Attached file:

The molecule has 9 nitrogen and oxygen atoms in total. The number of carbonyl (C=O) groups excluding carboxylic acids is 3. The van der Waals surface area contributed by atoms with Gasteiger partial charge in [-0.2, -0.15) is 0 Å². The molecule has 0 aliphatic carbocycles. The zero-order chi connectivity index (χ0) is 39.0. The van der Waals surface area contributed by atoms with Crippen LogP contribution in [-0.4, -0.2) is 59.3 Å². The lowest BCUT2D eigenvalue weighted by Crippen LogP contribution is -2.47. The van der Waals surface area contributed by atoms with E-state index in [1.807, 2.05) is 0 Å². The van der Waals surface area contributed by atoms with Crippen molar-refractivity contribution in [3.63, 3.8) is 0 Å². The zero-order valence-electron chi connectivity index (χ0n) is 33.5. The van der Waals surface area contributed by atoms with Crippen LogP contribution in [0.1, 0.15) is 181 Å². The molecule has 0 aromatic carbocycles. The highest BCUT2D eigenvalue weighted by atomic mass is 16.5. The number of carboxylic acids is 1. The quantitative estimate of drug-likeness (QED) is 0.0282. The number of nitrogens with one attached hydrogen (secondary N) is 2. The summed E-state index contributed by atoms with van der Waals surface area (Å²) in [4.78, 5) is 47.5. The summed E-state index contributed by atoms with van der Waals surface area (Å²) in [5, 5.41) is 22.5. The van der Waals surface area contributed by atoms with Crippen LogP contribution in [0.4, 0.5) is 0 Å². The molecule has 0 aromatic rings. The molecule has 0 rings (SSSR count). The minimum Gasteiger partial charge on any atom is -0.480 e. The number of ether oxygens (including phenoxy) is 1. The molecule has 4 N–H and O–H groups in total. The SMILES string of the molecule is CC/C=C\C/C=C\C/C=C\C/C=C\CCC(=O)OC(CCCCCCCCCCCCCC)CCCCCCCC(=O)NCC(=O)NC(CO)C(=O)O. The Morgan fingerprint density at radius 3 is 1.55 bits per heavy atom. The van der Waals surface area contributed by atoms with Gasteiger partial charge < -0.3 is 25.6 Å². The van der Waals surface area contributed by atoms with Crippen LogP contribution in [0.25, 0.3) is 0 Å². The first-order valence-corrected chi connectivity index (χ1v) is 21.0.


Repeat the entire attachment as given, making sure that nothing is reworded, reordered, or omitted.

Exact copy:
The molecule has 9 nitrogen and oxygen atoms in total. The number of carbonyl (C=O) groups excluding carboxylic acids is 3. The van der Waals surface area contributed by atoms with Gasteiger partial charge in [-0.2, -0.15) is 0 Å². The molecule has 0 aliphatic carbocycles. The zero-order chi connectivity index (χ0) is 39.0. The van der Waals surface area contributed by atoms with Crippen LogP contribution in [-0.4, -0.2) is 59.3 Å². The lowest BCUT2D eigenvalue weighted by Crippen LogP contribution is -2.47. The van der Waals surface area contributed by atoms with E-state index in [1.807, 2.05) is 0 Å². The van der Waals surface area contributed by atoms with Crippen molar-refractivity contribution in [3.63, 3.8) is 0 Å². The zero-order valence-electron chi connectivity index (χ0n) is 33.5. The van der Waals surface area contributed by atoms with Crippen LogP contribution in [0.1, 0.15) is 181 Å². The molecule has 0 aromatic carbocycles. The highest BCUT2D eigenvalue weighted by atomic mass is 16.5. The number of carboxylic acids is 1. The quantitative estimate of drug-likeness (QED) is 0.0282. The number of nitrogens with one attached hydrogen (secondary N) is 2. The summed E-state index contributed by atoms with van der Waals surface area (Å²) in [4.78, 5) is 47.5. The summed E-state index contributed by atoms with van der Waals surface area (Å²) in [5, 5.41) is 22.5. The van der Waals surface area contributed by atoms with Crippen LogP contribution in [0.4, 0.5) is 0 Å². The molecule has 0 aromatic rings. The molecule has 0 rings (SSSR count). The minimum Gasteiger partial charge on any atom is -0.480 e. The number of ether oxygens (including phenoxy) is 1. The molecule has 4 N–H and O–H groups in total. The SMILES string of the molecule is CC/C=C\C/C=C\C/C=C\C/C=C\CCC(=O)OC(CCCCCCCCCCCCCC)CCCCCCCC(=O)NCC(=O)NC(CO)C(=O)O. The Morgan fingerprint density at radius 3 is 1.55 bits per heavy atom. The van der Waals surface area contributed by atoms with Gasteiger partial charge < -0.3 is 25.6 Å². The van der Waals surface area contributed by atoms with Crippen LogP contribution in [0.25, 0.3) is 0 Å². The first-order valence-corrected chi connectivity index (χ1v) is 21.0.